"Sinfonia" for eight voices and orchestra (1968-69) is one of Luciano Berio's greatest works, vast in its proportions and in the musical traditions it incorporates. The eight voices are meant to be jazz singers, and Berio wrote the piece for the Swingle Singers, who appear here in a later lineup. The first two movements are quiet and mysterious. In the first, the singers gently intone selections from Levi-Strauss' retellings of Brazilian myths, made so vague that only the phonetic properties matter. In the second movement "O King", an orchestration of an earlier independent work, the singers slowly build up to the name "Martin Luther King", who had been murdered the year before.

The third movement of "Sinfonia", the extroverted "In ruhig fliessender Bewegung", is the most famous. The skeleton of the work is the second movement from Mahler's "Resurrection" symphony, a little cut-up and reordered. Over this, Berio has a tenor reciting text taken mainly from Samuel Beckett's "The Unnamable" and Berio's own journalistic writings, and the orchestra responds with quotations from fifteen composers. For example, when the narrator uses the term "the lowing cattle, the rush of the stream", we hear part of Beethoven's "Pastorale" symphony, while a singer's cry "This is nothing but an academic exercise" is ironically accompanied by music by Hindemith. Every listener has his own favourite part of this movement, mine is when the narrator says "I have a present for you" and the orchestra responds with that big tutti chord that opens Boulez' "Don" (which is to say "Gift").

The fourth and fifth movements return to a subdued tone. The fourth brings back Levi-Strauss references and is rather brief. But for all my initial passion about the third movement, I find it is the fifth which is the most intriguing and satisfying. Originally "Sinfonia" was written in four movements, but after the first performance, Berio was unhappy that these four movements were not reconciled to each other. In the fifth movement he subsequently wrote, therefore, we hear references in the form of quotation and harmonic development to the original four movements, a savage mix of voices, confused percussion, and threatening trombones a la Per Norgard's fifth symphony. A splendid end to a massive work.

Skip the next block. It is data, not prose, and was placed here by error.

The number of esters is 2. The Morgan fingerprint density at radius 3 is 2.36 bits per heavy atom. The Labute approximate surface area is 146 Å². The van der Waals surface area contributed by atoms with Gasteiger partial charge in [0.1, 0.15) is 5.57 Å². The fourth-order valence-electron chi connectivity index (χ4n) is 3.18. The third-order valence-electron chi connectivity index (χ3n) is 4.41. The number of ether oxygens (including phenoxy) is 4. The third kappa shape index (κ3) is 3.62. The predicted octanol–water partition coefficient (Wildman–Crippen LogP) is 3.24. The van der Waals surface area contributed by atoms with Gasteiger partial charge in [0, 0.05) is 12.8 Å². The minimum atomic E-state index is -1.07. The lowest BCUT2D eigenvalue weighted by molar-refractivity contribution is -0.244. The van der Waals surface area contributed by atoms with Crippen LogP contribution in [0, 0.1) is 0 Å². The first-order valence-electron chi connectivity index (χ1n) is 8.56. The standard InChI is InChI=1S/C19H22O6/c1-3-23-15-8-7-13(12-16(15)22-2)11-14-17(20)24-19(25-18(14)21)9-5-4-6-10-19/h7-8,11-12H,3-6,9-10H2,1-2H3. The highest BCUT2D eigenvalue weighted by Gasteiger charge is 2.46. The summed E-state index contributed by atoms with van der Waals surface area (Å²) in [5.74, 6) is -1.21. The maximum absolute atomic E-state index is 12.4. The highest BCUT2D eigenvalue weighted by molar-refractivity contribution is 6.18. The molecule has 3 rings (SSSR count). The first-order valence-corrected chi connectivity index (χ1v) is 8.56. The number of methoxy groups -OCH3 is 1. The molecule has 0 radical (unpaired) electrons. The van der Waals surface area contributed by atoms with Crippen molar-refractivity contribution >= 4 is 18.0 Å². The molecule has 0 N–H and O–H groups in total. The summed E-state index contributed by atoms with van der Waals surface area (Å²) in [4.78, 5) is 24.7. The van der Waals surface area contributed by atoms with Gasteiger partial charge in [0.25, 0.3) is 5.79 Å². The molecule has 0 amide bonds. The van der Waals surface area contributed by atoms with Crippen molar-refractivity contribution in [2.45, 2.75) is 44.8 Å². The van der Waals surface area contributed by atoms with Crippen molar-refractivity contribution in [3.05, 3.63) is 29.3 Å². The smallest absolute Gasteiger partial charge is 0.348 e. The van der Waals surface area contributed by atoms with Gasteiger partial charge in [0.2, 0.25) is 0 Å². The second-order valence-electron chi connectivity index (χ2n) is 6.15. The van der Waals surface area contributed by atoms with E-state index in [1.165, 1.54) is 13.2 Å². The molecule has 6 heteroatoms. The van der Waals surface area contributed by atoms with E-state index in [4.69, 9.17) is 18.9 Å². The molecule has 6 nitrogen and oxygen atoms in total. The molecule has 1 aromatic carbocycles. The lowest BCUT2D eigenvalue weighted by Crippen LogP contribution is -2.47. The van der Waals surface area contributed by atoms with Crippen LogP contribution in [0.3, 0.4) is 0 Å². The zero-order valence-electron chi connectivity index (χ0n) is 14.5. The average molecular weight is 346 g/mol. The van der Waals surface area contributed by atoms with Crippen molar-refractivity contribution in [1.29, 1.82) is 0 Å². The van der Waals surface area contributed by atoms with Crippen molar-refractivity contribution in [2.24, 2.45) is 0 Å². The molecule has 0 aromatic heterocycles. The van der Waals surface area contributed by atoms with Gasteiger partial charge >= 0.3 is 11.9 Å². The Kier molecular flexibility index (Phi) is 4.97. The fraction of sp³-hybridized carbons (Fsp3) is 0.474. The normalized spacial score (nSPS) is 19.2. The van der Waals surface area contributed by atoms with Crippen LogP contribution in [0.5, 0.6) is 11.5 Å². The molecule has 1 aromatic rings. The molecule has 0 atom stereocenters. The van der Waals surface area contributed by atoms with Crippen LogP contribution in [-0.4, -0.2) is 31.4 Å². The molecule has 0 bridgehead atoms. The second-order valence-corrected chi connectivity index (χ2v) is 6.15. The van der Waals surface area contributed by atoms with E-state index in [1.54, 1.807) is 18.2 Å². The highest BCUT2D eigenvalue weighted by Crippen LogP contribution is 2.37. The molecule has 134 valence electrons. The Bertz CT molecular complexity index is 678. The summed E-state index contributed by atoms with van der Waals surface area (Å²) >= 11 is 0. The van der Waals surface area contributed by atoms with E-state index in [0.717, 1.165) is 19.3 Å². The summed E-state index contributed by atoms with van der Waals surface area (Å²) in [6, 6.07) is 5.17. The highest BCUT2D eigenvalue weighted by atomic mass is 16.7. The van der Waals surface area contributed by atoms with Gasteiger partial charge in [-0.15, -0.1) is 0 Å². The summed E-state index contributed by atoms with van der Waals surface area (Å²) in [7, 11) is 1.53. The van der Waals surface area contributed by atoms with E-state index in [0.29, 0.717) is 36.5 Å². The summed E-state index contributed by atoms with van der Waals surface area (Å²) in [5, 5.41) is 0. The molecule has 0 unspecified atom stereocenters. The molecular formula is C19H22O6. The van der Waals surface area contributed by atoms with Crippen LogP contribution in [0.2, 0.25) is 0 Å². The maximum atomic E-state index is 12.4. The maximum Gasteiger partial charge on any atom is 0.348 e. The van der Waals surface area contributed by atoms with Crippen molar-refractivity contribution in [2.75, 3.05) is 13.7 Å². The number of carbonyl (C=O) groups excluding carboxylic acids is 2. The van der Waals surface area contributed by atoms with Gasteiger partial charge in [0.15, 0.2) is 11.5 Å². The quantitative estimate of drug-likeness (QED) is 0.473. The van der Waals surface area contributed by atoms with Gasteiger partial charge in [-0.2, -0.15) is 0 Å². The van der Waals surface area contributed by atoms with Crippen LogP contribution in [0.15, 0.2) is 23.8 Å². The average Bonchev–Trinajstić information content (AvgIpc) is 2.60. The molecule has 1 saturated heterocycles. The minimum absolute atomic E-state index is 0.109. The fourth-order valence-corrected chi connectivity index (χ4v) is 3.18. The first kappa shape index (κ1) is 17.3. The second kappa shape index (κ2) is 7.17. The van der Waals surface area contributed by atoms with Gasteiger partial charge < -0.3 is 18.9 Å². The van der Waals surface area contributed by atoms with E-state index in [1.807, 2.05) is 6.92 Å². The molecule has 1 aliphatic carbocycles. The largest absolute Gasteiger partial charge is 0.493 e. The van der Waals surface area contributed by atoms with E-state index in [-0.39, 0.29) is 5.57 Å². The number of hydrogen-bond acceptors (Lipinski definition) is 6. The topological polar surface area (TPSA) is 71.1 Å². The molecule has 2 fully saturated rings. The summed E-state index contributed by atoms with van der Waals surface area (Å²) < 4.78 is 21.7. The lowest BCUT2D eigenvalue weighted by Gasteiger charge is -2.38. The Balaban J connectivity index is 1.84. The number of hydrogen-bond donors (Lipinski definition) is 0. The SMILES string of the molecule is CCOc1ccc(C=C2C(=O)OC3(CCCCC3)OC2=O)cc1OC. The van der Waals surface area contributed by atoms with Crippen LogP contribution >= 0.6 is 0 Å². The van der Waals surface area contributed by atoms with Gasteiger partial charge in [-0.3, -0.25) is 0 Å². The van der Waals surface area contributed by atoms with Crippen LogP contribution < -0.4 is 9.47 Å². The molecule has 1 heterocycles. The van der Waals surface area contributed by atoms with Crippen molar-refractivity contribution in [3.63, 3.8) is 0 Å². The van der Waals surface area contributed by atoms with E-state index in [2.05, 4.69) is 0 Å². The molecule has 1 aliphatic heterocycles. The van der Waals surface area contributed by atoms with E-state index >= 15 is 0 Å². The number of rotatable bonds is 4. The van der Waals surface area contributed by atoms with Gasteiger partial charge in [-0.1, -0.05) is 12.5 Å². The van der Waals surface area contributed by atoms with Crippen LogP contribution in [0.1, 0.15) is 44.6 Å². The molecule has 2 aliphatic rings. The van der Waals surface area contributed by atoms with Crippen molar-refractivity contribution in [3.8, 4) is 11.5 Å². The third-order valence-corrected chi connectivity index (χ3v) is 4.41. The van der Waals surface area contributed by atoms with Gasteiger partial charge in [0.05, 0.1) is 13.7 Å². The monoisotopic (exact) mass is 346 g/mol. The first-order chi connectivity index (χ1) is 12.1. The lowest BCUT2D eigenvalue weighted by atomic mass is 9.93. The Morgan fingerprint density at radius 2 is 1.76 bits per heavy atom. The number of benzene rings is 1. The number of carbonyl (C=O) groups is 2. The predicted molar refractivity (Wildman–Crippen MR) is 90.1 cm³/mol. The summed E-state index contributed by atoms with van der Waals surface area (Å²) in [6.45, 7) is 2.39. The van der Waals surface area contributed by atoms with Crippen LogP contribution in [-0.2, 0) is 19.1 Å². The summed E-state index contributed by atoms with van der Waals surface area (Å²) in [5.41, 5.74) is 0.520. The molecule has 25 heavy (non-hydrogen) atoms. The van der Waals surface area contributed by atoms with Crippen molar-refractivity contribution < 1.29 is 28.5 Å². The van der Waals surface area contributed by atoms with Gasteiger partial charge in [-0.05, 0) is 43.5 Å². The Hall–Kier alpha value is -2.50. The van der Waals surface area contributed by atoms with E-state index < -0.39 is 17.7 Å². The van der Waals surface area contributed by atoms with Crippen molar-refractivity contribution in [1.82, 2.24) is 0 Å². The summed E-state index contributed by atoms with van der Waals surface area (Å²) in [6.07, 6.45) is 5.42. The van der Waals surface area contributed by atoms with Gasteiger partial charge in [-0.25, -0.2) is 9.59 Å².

For a long time, this was *the* recording of the "Sinfonia" to have. However, I must say I find it superseded by that on Deutsche Grammophon in the "20/21" series, where Peter Eotvos leads the Goteborgs Symfoniker. In the third movement, Eotvos keeps it going at a very nice clip, creating a dizzying parade of images. Boulez, on the other hand, keeps things quite slow; if one has already heard the Eotvos recording, terms like "molasses" come to mind. Also, Ward Swingle's narration, while it might have worked for Berio in forty years ago, now makes this sound like a dated '60s happening, and the Eotvos performance Nonetheless, Boulez's handling of the other four movements is quite fine, and I certainly invite Berio fans to get this.

The liner notes for "Sinfonia" consist only of Luciano Berio's own programme note, which covers all the basics. However, those enraptured by the piece would do well to seek out David Osmond-Smith's PLAYING ON WORDS: A Guide to Luciano Berio's 'Sinfonia' (University of Chicago, 1987) ISBN 0947854002.

Even if the performance of "Sinfonia" is not my favourite, the following "Eindrucke" for orchestra (1973-74) is very entertaining. Where does one go after one has reconciled himself to the whole classical tradition, giving birth to the first postmodern symphony? Evidentally back to modernism, but of a fresh new type. "Eindrucke" is a quintessential 1970s Berio piece, interested in organically generating material from strict processes, while still remaining dramatic and easily accessible..

I should add that this is an IRCAM recording, meaning that these two works appear in crystal-clear sound. Bottom line: get the Eotvos recording and this, and enjoy a thrilling tour de force of the 20th-century music.
7 of 7 people found the following review helpful
5.0 out of 5 stars Fantastic 5 April 2004
By Prescott Cunningham Moore - Published on Amazon.com
Format:Audio CD
Luciano Berio was commissioned to write a work for the New York Philharmonic's 150th anniversary. What resulted was the Sinfonia, a masterpiece of the twentieth century musical movement. This work combines many of the Italian composers fascinations - from Mahler to Martin Luther King - and sympathizes them. The result is fascinating, stimulating, and thoroughly enjoyable. Boulez's interpretation is really top-notch. He leads the orchestra with great power, gusto, and energy. This vision is evident, especially in the third moment of the piece. Berio here takes the Scherzo from Mahler's second symphony and "pastes" in other famous musical phrases from Debussy, Ravel, Beethoven, Schoenberg and others as well as adding voices, which sustain a dialog throughout the entire movement. Boulez's intellectual approach to music is appreciated here - the result is a crisp, definitive reading of this powerful twentieth century masterpiece.
8 of 9 people found the following review helpful
5.0 out of 5 stars Wonderful sound, quality; a perfect recording. 27 Feb 2001
By A Customer - Published on Amazon.com
Format:Audio CD
This is Berio most famous work for orchestra and its complexity and modern style makes it a perfect work for Pierre Boulez to conduct. He gives this complex work light and makes full use of Berio's unique orchestral sounds and allows the singers to shine through the musical fabric. In this recording, the orchestra is beautiful, the singers and narrator are clearly heard, and the tempos are graceful, yet controled. One thing to note about the third movement of the Sinfonia is Berio's references to other famous works. It is fun to listen to the music and mind the hidden, famous fragments of other scores. In the third movement you will hear Mahler's 2nd Symphony, Debussy's La Mer, Berlioz's Symphonie Fantastique, Stravinsky's Rite of Spring, Beethoven's Pastoral Symphony, and Strauss Night of the Rose to name a few. It is an amazing work. BUY THIS CD!